Mind the commercial property gap
11th December 2013
Walk around Nottingham and you’ll see plenty of ‘To let’ signs – the recession saw to that, as the Bonfire of High Street caught many independent and national chain stores with rents that simply weren’t sustainable.
Meanwhile, on the office and commercial side, many businesses decided to stay put, as a decreasing workforce meant expansion wasn’t on the cards, whilst any speculative development was put firmly on the backburner.
All this has led to a very polarised market, with an ever-widening gap appearing between the best, Grade A space (brand new, open-plan stock, often with raised access floors and air-conditioned throughout), and Grade C space (usually second-hand, unrefurbished, solid-floored stock, which doesn’t benefit from air-conditioning). It is the latter which Nottingham has a proliferation of – and it’s a worry because very little of it is actually shifting in a market that is still tentative about investment.
One only has to look at the latest figures from the Nottingham market, which say there were 595,360 sq ft of Grade C space still available in the city. And that’s a huge figure when you consider that some 146, 912 sq ft of Grade C deals were done last year.
Compare and contrast with the amount of Grade A space available in Nottingham, which amounts to just 71,231 sq ft – which a medium-sized inward investment could fill tomorrow, if they were on their way.
The Grade A pipeline is full of names we’ve been hearing for a long time now, with some 2,240,957 sq ft of space promised at the likes of Unity Square and Eastside (amongst others) – schemes that have been doing the rounds longer than some have been in the industry in Nottingham.
But those schemes will look after themselves – my concern is for the over half a million square foot of unused, unrefurbished Grade C space which could end up blighting Nottingham for decades if action isn’t taken.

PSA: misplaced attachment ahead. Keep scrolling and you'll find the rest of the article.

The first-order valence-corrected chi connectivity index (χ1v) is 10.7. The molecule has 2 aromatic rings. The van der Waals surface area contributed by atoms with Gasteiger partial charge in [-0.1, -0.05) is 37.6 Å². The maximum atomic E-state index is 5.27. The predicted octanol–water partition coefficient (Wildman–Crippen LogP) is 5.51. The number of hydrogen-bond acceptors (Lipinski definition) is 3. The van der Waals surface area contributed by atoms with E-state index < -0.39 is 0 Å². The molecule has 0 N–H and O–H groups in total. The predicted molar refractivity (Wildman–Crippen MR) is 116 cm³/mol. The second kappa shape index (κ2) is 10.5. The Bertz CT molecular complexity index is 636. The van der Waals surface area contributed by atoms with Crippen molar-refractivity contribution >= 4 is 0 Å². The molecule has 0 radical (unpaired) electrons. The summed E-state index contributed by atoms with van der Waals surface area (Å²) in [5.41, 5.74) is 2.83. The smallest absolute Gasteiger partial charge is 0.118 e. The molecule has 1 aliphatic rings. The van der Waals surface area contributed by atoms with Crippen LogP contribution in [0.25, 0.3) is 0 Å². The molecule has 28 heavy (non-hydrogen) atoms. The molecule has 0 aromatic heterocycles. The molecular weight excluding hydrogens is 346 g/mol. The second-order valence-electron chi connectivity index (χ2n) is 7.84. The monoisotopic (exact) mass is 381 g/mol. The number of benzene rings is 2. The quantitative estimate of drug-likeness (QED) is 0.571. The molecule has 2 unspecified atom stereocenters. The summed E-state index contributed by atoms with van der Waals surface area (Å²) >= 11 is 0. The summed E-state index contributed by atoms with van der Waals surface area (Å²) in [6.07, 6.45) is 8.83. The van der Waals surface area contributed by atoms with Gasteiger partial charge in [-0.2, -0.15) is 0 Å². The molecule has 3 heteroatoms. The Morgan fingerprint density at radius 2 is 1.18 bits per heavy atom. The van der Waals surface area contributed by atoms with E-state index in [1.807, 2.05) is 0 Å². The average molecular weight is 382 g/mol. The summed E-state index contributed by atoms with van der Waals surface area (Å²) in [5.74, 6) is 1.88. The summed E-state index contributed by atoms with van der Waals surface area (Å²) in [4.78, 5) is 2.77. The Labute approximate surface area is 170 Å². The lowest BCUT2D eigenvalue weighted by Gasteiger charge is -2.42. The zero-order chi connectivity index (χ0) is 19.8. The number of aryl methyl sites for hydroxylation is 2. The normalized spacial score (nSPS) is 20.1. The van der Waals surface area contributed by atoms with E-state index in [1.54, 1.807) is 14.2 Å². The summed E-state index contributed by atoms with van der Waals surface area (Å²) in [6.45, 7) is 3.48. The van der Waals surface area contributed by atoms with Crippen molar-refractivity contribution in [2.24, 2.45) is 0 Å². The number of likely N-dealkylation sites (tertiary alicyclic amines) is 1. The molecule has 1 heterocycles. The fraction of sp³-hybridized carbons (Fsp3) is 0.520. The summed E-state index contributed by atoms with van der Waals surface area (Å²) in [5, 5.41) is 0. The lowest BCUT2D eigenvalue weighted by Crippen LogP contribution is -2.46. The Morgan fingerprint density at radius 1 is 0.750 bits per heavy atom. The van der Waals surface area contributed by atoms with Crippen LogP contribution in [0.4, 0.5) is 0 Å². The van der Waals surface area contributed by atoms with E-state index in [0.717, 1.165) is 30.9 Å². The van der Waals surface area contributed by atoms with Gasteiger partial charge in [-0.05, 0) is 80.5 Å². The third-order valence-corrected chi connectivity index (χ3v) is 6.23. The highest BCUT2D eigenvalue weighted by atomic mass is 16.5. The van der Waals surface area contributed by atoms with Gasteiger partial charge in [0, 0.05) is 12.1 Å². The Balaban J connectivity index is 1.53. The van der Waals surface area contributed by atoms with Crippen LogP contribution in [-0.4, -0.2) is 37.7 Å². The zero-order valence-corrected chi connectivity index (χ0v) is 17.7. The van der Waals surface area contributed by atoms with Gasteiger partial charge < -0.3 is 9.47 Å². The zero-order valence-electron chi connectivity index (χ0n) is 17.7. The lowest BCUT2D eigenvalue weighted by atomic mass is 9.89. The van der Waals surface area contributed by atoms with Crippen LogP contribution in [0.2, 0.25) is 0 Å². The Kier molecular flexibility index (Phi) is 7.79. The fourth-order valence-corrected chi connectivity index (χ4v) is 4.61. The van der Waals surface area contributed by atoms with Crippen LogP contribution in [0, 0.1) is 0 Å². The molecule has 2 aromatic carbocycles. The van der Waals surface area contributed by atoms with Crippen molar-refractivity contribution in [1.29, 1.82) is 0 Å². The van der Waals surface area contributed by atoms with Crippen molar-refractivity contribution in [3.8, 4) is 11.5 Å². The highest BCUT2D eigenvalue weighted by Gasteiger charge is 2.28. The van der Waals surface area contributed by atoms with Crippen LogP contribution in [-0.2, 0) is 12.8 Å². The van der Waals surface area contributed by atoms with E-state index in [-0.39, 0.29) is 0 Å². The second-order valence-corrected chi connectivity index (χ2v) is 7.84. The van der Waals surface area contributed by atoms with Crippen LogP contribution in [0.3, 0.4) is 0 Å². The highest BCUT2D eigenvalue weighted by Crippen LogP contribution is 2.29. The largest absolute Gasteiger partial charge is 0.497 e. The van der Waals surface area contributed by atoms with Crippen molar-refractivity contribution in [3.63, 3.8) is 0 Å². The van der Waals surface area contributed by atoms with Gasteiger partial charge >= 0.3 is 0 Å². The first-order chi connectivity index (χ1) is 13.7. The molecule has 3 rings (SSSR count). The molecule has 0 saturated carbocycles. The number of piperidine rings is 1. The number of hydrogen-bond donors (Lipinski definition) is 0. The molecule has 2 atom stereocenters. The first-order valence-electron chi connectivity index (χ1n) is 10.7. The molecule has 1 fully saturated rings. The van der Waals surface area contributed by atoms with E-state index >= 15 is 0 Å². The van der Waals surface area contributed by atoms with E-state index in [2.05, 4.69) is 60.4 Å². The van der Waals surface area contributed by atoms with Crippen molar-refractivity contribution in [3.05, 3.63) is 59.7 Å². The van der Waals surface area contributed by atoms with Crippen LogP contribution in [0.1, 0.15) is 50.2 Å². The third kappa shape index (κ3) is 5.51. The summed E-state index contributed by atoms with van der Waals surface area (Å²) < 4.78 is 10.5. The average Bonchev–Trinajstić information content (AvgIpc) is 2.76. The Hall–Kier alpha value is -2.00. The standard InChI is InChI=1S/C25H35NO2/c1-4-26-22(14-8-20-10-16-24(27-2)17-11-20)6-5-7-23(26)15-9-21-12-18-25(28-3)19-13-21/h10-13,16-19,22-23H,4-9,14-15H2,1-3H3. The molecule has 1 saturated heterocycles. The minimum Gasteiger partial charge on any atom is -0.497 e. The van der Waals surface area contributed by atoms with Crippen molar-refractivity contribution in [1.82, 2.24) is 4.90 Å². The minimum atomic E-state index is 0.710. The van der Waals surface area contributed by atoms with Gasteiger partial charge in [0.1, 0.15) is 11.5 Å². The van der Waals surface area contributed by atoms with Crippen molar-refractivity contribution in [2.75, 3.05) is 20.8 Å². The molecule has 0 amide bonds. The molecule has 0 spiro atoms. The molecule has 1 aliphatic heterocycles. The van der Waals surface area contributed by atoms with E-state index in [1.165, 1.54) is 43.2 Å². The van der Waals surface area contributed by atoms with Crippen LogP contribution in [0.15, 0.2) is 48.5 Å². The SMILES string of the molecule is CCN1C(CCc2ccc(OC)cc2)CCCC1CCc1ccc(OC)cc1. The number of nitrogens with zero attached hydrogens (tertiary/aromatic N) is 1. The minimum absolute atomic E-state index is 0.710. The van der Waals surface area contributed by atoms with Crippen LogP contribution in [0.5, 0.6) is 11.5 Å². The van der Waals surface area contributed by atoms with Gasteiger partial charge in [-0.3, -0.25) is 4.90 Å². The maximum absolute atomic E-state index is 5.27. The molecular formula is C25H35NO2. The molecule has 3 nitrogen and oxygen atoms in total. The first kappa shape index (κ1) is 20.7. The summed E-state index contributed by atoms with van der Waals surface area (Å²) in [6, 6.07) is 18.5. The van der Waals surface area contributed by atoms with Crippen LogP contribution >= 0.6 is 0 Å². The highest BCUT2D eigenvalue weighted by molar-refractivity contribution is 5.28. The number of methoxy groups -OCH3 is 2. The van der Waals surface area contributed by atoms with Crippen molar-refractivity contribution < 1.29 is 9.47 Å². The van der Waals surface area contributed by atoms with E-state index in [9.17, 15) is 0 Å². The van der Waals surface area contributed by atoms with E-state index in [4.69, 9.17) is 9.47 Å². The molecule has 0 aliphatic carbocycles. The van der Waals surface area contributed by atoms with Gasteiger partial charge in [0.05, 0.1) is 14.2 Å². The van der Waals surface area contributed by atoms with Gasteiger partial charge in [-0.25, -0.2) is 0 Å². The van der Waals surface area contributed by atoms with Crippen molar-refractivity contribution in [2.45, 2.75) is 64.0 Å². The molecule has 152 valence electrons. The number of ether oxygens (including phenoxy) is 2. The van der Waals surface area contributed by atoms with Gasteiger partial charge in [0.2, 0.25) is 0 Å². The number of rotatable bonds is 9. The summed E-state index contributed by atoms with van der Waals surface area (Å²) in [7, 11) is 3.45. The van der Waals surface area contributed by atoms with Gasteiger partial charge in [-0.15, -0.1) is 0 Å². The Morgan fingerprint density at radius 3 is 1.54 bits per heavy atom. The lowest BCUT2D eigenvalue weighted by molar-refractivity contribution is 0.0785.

The Council, to be fair to it, has taken action on this dilapidated stock, making it easier to change its use – from commercial to residential, for example. But with a mass of student accommodation currently underway or completed in the city centre, how long before that market is saturated. There are only so many students who want to or can afford to live in the city centre after all.
What the Council needs to do to bridge the gap between Grade C and Grade A space is offer landlords grants or other incentives to help then invest in their properties. The Council could also lobby central government to make empty property relief time longer on offices – it is currently 3 months, this could be extended to 6 months.
It’s all very well having the big, bright glass-fronted schemes dotted around the city, but unless something is done to bring forward the refurbishment of the 595,360 sq ft of neglected Grade C stock, then the gap between the best and the worst office space in Nottingham will only grow wider, and will hold the city back for years to come.
My message to landlords is this: if you’re a landlord with empty office accommodation, take a look at these statistics and consider if you’re spending enough money on making your office stock look as good as it possibly can.
Also consider the danger of your tenant going out of business – without that tenant having settled a dilapidations claim. Very soon what you thought was an asset, could very well become a liability if you haven’t invested the funds to make your office into a space a new tenant will want to move into.
And ask yourself this: does your office space stand a chance of being considered the next time there is a requirement in the market? Give yourself a fighting chance by investing and modernisning now – and stop the gap becoming even bigger.